Adam Merims: My pass letters don't go into much specifics unless I believe the writer has promise, in which case I usually call them or email them and begin a dialogue and try to give some encouragement and constructive feedback. By the way, following up via letter stuff you've seen in the trades is great, cause you're probably ahead of the curve. You're also not just someone looking for a job. Yet, anyway.
Brian: Since a writer's strength lies in writing, do you forgive for "nervous" pitches?
Adam Merims: Good question. certainly once I have read a writers work and become a fan, I do forgive this, but it's a problem when you're not established. You have to learn to pitch concisely and effectively. If you don't, you have to write spec scripts until you sell one. Or at least get an agent/manager/producer who can do the pitching for you.
Moderator: How often do you get pitched to on the spot? Like when you're at a conference.
Adam Merims: Well I have a done a bunch of pitch fests and conferences and in those cases it's kind of non-stop. From a networking standpoint, you as writers should try to maximize any opportunity when you're not doing the same thing as 20 others writers at the same time.
Terri: Adam, what is your opinion on entering these film contests we see all over the Internet?
Adam Merims: I think it depends on the cost and who is running them and what they promise if you win. Nicholls is great. Cinestory gives the winners a three day series of panels/one on ones with 8-10 industry professionals like myself. I don't know about many of the others.
sjo: RE: Pitches - some people recommend using "props" (photos, drawings, etc.), others say it's a "no-no." Your thoughts?
Adam Merims: I hate props with the rare exception if the story is based on something that I won't get without it. Since the pitch is for a script, and scripts don't get read with props, why have them? One exception would be if it's a location photo- movie about Bali, you might want to have one photo of Bali, for example.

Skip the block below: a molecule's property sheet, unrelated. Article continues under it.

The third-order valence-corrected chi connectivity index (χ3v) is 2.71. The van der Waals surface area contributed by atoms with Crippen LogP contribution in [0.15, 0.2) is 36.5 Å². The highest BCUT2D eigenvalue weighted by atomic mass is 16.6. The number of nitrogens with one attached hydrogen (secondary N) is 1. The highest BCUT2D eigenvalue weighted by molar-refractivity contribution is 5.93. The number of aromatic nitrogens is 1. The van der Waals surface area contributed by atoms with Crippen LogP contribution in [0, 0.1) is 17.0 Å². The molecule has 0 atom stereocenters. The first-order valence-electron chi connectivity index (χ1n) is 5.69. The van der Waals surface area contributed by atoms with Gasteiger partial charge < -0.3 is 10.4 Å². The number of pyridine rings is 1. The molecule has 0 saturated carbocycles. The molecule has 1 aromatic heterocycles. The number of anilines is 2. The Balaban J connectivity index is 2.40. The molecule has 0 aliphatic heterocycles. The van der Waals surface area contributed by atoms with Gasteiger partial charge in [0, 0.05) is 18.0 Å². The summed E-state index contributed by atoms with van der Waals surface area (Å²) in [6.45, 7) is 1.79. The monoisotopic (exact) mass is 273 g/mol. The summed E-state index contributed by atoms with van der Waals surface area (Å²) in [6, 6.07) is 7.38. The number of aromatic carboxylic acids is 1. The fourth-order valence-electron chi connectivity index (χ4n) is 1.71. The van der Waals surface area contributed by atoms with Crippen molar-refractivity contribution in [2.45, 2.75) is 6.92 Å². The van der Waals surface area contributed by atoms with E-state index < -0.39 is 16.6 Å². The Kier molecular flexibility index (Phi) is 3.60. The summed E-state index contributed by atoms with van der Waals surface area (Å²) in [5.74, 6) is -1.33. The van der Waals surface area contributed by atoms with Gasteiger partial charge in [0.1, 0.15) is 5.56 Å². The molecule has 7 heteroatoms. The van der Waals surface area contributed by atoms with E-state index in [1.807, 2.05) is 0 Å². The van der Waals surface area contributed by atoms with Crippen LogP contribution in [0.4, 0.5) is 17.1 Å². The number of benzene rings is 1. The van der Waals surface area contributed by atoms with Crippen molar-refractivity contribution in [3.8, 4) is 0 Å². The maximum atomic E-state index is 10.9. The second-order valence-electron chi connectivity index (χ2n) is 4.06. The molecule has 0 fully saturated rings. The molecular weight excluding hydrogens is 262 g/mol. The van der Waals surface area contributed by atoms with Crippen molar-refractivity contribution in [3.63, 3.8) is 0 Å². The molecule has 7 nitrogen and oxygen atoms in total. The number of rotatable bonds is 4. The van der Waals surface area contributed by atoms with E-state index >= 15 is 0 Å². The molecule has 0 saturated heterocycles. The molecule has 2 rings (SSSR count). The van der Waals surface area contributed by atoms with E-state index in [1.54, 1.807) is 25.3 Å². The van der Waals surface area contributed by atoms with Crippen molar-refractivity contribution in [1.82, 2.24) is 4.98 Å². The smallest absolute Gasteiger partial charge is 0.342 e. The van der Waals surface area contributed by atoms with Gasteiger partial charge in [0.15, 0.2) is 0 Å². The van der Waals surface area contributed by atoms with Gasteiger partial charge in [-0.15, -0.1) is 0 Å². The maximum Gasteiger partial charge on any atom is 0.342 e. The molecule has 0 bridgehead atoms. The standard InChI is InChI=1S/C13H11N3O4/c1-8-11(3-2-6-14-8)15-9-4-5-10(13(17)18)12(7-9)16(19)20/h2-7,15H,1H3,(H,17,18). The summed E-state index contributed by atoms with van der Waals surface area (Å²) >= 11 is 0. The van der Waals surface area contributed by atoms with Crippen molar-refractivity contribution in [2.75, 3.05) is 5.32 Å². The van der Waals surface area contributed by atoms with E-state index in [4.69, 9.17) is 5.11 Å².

Moderator: I've often heard that assistants can be a writer's best friends. What other kind of contacts should writers be looking to make?
Adam Merims: Well assistants at agencies and management companies are generally people who want to become managers and agents, so they need clients. Also, some will go on and become buyers. Probably a good idea to become friends, but don't overstep.
Moderator: What do you mean by don't over step? Wait for them to ask you to submit something?
Adam Merims: Be cognizant that assistants are often busier than their bosses. Let them indicate how frequently to talk to them. Try to use fax or email whenever possible. Don't call right before lunch time or right at the end of the day.
Terri: How can you tell the "real" contacts from the gimmicks?
Adam Merims: I'm not sure I understand this question.
Moderator: I think Terri means how can you tell if somebody, an assistant per se, is really going to be a legitimate contact? How can you tell if you're being bs'd?
Adam Merims: Tough to tell. Ask what's in it for the contact and what are they saying to you. Also do they have legitimate credits or are working at legitimate companies. I would be suspect of anyone who asks you to pay for any kind of service unless it is a contest admin fee run by legitimate people.
sjo: Once a contact is made (either at a function or a "solicited" script - but rejected), what is the most appropriate way to maintain it without being pushy?
Adam Merims: If you've submitted and been rejected, you can't really reconnect until you have something new. Then requery with the "new" emphasized. F/u on stuff that isn't yet read is harder. Your script is one of many things going on in any of our offices and most of the time unless it's from someone I know directly, I get to it when I get to it. Did I answer your question fully?
Moderator: To sort of follow up, what is appropriate for checking to see if a submitted script has been read? I submitted it and now I'm waiting, how long should I wait?
Adam Merims: Two weeks to four weeks, via email or fax. Phone calls are not good. except to assistants.
Moderator: Well, time's about up. In a business where who you know is so important, why don't you give some final words of wisdom to our audience about making these all important contacts.
Adam Merims: The main thing is to maximize your opportunities and try to differentiate yourself. Don't just send query letters. Research who you are sending to. Try to get a name of someone at the company. Find out what they do and what they are interested in, if possible. Make your emails and faxes brief and to the point. Most of all, think up truly original and interesting stories and work on your craft. it sounds like a cliche, but it's true. Great scripts always find a way to people who do something with them.
Moderator: Thank you Adam. Adam encourages new writers with fresh ideas to fax him queries. His fax number is 310-996-1892. And you can always chat in our public rooms any time of day or night. Good night everybody.